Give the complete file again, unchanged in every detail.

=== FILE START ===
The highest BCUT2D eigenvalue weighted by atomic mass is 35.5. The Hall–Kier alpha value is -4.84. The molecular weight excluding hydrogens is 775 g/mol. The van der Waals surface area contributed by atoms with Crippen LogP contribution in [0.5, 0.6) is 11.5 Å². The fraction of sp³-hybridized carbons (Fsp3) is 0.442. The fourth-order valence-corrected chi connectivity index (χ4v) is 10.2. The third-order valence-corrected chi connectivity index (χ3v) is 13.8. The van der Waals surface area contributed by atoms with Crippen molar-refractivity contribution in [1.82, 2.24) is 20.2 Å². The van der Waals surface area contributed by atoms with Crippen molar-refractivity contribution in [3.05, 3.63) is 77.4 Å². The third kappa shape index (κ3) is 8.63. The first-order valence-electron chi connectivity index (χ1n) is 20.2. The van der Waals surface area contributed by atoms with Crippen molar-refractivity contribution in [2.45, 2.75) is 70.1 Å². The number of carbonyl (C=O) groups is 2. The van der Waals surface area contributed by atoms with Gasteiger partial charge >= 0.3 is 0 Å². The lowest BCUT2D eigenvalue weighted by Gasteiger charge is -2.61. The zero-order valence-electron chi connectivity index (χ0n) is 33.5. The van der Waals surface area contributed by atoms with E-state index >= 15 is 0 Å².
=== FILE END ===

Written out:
The highest BCUT2D eigenvalue weighted by atomic mass is 35.5. The Hall–Kier alpha value is -4.84. The molecular weight excluding hydrogens is 775 g/mol. The van der Waals surface area contributed by atoms with Crippen LogP contribution in [0.5, 0.6) is 11.5 Å². The fraction of sp³-hybridized carbons (Fsp3) is 0.442. The fourth-order valence-corrected chi connectivity index (χ4v) is 10.2. The third-order valence-corrected chi connectivity index (χ3v) is 13.8. The van der Waals surface area contributed by atoms with Crippen molar-refractivity contribution in [1.82, 2.24) is 20.2 Å². The van der Waals surface area contributed by atoms with Crippen molar-refractivity contribution in [3.05, 3.63) is 77.4 Å². The third kappa shape index (κ3) is 8.63. The first-order valence-electron chi connectivity index (χ1n) is 20.2. The van der Waals surface area contributed by atoms with Crippen molar-refractivity contribution in [2.45, 2.75) is 70.1 Å². The number of carbonyl (C=O) groups is 2. The van der Waals surface area contributed by atoms with Gasteiger partial charge >= 0.3 is 0 Å². The lowest BCUT2D eigenvalue weighted by Gasteiger charge is -2.61. The zero-order valence-electron chi connectivity index (χ0n) is 33.5. The van der Waals surface area contributed by atoms with E-state index >= 15 is 0 Å².